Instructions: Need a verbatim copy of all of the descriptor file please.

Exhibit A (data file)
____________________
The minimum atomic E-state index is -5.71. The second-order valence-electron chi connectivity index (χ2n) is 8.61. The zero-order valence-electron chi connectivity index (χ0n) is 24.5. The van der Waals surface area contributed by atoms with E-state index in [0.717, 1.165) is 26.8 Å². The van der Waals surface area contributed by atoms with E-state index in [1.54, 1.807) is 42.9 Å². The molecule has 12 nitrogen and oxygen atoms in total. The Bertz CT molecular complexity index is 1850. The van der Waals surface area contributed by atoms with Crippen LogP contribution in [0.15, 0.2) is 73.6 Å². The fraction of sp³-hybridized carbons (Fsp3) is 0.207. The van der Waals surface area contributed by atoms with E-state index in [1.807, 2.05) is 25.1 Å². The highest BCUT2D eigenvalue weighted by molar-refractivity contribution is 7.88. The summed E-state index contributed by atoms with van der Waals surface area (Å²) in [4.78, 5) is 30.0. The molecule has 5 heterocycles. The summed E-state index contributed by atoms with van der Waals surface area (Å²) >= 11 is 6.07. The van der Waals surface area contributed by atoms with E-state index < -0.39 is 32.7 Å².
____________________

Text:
The minimum atomic E-state index is -5.71. The second-order valence-electron chi connectivity index (χ2n) is 8.61. The zero-order valence-electron chi connectivity index (χ0n) is 24.5. The van der Waals surface area contributed by atoms with E-state index in [0.717, 1.165) is 26.8 Å². The van der Waals surface area contributed by atoms with E-state index in [1.54, 1.807) is 42.9 Å². The molecule has 12 nitrogen and oxygen atoms in total. The Bertz CT molecular complexity index is 1850. The van der Waals surface area contributed by atoms with Crippen LogP contribution in [0.15, 0.2) is 73.6 Å². The fraction of sp³-hybridized carbons (Fsp3) is 0.207. The van der Waals surface area contributed by atoms with E-state index in [1.807, 2.05) is 25.1 Å². The highest BCUT2D eigenvalue weighted by molar-refractivity contribution is 7.88. The summed E-state index contributed by atoms with van der Waals surface area (Å²) in [4.78, 5) is 30.0. The molecule has 5 heterocycles. The summed E-state index contributed by atoms with van der Waals surface area (Å²) >= 11 is 6.07. The van der Waals surface area contributed by atoms with E-state index < -0.39 is 32.7 Å².